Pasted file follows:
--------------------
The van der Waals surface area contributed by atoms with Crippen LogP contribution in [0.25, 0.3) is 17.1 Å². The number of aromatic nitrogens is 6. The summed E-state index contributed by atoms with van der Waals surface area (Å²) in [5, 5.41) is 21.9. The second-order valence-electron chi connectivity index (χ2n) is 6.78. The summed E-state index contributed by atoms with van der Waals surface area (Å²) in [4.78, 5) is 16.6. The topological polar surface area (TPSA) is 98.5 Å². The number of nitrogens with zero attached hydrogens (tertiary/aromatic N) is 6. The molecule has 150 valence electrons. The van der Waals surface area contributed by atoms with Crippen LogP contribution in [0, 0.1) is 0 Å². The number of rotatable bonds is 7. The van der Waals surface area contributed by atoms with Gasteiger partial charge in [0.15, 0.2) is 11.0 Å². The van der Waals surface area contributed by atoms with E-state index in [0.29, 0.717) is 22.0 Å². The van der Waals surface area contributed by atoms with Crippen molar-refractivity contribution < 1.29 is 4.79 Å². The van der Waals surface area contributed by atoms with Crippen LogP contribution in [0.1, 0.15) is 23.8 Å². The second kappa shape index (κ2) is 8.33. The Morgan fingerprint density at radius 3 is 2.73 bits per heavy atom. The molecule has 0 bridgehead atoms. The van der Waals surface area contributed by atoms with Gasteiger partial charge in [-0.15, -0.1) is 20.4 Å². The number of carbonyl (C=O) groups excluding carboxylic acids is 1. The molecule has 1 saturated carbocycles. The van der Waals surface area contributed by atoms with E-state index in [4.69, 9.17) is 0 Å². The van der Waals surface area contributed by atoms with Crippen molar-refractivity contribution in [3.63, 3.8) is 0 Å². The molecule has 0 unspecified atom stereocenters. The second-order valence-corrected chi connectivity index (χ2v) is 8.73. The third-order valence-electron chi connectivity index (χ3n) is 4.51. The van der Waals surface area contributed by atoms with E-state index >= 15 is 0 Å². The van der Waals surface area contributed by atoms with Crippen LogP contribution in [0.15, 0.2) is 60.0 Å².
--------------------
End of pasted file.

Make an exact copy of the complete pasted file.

The van der Waals surface area contributed by atoms with Crippen LogP contribution in [0.25, 0.3) is 17.1 Å². The number of aromatic nitrogens is 6. The summed E-state index contributed by atoms with van der Waals surface area (Å²) in [5, 5.41) is 21.9. The second-order valence-electron chi connectivity index (χ2n) is 6.78. The summed E-state index contributed by atoms with van der Waals surface area (Å²) in [4.78, 5) is 16.6. The topological polar surface area (TPSA) is 98.5 Å². The number of nitrogens with zero attached hydrogens (tertiary/aromatic N) is 6. The molecule has 150 valence electrons. The van der Waals surface area contributed by atoms with Crippen LogP contribution in [0, 0.1) is 0 Å². The number of rotatable bonds is 7. The van der Waals surface area contributed by atoms with Gasteiger partial charge in [0.15, 0.2) is 11.0 Å². The van der Waals surface area contributed by atoms with E-state index in [0.29, 0.717) is 22.0 Å². The van der Waals surface area contributed by atoms with Crippen molar-refractivity contribution < 1.29 is 4.79 Å². The van der Waals surface area contributed by atoms with Crippen LogP contribution in [0.1, 0.15) is 23.8 Å². The second kappa shape index (κ2) is 8.33. The Morgan fingerprint density at radius 3 is 2.73 bits per heavy atom. The molecule has 0 bridgehead atoms. The van der Waals surface area contributed by atoms with Gasteiger partial charge in [-0.15, -0.1) is 20.4 Å². The number of carbonyl (C=O) groups excluding carboxylic acids is 1. The molecule has 1 saturated carbocycles. The van der Waals surface area contributed by atoms with E-state index in [4.69, 9.17) is 0 Å². The van der Waals surface area contributed by atoms with Crippen molar-refractivity contribution in [3.63, 3.8) is 0 Å². The molecule has 0 unspecified atom stereocenters. The second-order valence-corrected chi connectivity index (χ2v) is 8.73. The third-order valence-electron chi connectivity index (χ3n) is 4.51. The van der Waals surface area contributed by atoms with E-state index >= 15 is 0 Å². The van der Waals surface area contributed by atoms with Crippen LogP contribution in [0.15, 0.2) is 60.0 Å².